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Common mistakes during child custody disputes

On Behalf of | Jan 2, 2024 | Firm News |

A parent’s relationship with a child is undoubtedly one of the most precious possessions in life. This bond is a unique and irreplaceable connection.

Therefore, when a couple decides to divorce, the issue of child custody can quickly become a contentious matter. To protect one’s rights to child custody, a parent can watch out for common mistakes.

1. Engaging in unnecessary confrontations

During a contentious divorce, a person can easily allow emotions to take over and get embroiled in verbal and physical altercations with the ex-spouse. However, this can be detrimental to a custody case as it might tell the judge the individual is not capable of co-parenting effectively and could put the child’s safety at risk.

2. Neglecting parental duties or child support

Throughout the divorce, parents maintain the responsibility to provide financial support and take care of the children’s needs. Neglecting parental duties, such as not paying child support or failing to show up for scheduled visitations, can negatively impact a custody case. Staying proactive and following through on obligations demonstrates to the judge one’s responsibility as a parent.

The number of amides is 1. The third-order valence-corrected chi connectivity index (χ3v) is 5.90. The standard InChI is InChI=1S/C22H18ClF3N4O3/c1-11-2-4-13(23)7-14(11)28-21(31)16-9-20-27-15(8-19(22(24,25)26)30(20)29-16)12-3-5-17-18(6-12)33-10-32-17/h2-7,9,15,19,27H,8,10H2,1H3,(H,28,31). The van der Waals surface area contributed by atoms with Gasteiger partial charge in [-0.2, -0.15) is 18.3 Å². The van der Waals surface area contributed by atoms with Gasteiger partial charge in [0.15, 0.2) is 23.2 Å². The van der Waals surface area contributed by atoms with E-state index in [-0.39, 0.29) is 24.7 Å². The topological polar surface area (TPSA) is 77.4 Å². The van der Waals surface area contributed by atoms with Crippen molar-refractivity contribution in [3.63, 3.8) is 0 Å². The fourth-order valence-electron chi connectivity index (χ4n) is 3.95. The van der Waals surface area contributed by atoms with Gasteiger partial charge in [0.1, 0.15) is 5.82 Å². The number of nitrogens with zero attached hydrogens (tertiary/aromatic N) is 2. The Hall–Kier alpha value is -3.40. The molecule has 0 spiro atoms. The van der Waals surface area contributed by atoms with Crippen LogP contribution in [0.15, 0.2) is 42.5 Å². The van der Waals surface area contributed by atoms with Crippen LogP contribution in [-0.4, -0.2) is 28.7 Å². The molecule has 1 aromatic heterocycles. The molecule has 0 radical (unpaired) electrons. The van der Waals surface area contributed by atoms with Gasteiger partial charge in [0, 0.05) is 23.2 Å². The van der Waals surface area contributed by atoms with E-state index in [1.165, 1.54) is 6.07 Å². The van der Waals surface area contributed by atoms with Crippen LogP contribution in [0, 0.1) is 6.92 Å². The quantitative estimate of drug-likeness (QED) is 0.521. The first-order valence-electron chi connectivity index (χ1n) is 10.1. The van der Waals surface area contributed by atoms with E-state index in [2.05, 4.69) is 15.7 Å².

3. Taking actions that others could interpret as parental alienation

Parental alienation occurs when one parent tries to isolate their child from the other parent. Recent surveys find that over a third of parents feel a sense of alienation from their kids, affecting about 4 million children.

Such actions could be intentional or unintentional and include speaking negatively about the other parent or discouraging the child from spending time with them. If the judge perceives that one party is engaging in parental alienation, it could affect the custody arrangement. Co-parents should promote a healthy relationship between the child and ex-spouse for the benefit of the whole family.

4. Making drastic changes to the child’s life without good reason

A divorce may motivate the parent to make significant changes, such as moving to another state, changing jobs or starting a new romantic relationship. However, making significant changes without considering the impact it could have on a child might also affect the custody arrangement. A person may need to be able to provide strong evidence that such changes in one’s life will not be unsettling or disruptive to the child’s routine.

When a parent prepares well and can demonstrate that their actions consistently serve the child’s best interests, that person is often in a better position to get a favorable child custody arrangement.